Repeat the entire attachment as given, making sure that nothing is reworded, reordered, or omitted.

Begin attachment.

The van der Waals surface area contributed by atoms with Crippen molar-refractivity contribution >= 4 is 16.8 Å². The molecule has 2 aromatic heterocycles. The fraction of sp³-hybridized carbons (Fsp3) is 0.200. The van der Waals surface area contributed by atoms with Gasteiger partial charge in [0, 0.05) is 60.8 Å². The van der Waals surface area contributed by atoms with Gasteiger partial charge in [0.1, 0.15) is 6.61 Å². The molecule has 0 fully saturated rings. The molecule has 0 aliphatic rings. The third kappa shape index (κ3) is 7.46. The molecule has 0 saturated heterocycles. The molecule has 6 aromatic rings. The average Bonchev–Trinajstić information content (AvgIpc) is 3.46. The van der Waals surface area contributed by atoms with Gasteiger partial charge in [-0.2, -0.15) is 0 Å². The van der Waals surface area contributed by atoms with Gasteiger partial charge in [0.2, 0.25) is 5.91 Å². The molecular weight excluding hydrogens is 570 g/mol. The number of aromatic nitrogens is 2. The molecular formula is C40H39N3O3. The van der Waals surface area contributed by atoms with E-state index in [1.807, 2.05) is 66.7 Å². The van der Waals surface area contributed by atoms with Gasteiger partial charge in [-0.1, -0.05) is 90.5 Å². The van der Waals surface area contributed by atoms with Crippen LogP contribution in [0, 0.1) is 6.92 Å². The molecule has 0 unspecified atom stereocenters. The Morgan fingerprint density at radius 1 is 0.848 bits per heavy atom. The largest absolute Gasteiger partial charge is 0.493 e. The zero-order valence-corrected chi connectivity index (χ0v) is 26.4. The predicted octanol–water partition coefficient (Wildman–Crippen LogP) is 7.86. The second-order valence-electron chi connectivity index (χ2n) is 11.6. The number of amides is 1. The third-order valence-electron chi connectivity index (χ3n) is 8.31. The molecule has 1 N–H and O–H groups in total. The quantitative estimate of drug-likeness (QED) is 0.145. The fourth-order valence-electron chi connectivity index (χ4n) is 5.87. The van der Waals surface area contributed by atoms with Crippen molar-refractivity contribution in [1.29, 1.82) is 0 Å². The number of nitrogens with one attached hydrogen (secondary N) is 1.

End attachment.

The van der Waals surface area contributed by atoms with Crippen molar-refractivity contribution >= 4 is 16.8 Å². The molecule has 2 aromatic heterocycles. The fraction of sp³-hybridized carbons (Fsp3) is 0.200. The van der Waals surface area contributed by atoms with Gasteiger partial charge in [0, 0.05) is 60.8 Å². The van der Waals surface area contributed by atoms with Gasteiger partial charge in [0.1, 0.15) is 6.61 Å². The molecule has 0 fully saturated rings. The molecule has 0 aliphatic rings. The third kappa shape index (κ3) is 7.46. The molecule has 0 saturated heterocycles. The molecule has 6 aromatic rings. The average Bonchev–Trinajstić information content (AvgIpc) is 3.46. The van der Waals surface area contributed by atoms with Gasteiger partial charge in [-0.2, -0.15) is 0 Å². The van der Waals surface area contributed by atoms with Gasteiger partial charge in [0.2, 0.25) is 5.91 Å². The molecular weight excluding hydrogens is 570 g/mol. The number of aromatic nitrogens is 2. The molecular formula is C40H39N3O3. The van der Waals surface area contributed by atoms with E-state index in [1.807, 2.05) is 66.7 Å². The van der Waals surface area contributed by atoms with Gasteiger partial charge in [-0.1, -0.05) is 90.5 Å². The van der Waals surface area contributed by atoms with Crippen LogP contribution in [0, 0.1) is 6.92 Å². The molecule has 0 unspecified atom stereocenters. The Morgan fingerprint density at radius 1 is 0.848 bits per heavy atom. The largest absolute Gasteiger partial charge is 0.493 e. The zero-order valence-corrected chi connectivity index (χ0v) is 26.4. The predicted octanol–water partition coefficient (Wildman–Crippen LogP) is 7.86. The second-order valence-electron chi connectivity index (χ2n) is 11.6. The number of amides is 1. The third-order valence-electron chi connectivity index (χ3n) is 8.31. The molecule has 1 N–H and O–H groups in total. The quantitative estimate of drug-likeness (QED) is 0.145. The fourth-order valence-electron chi connectivity index (χ4n) is 5.87. The van der Waals surface area contributed by atoms with Crippen molar-refractivity contribution in [1.29, 1.82) is 0 Å². The number of nitrogens with one attached hydrogen (secondary N) is 1.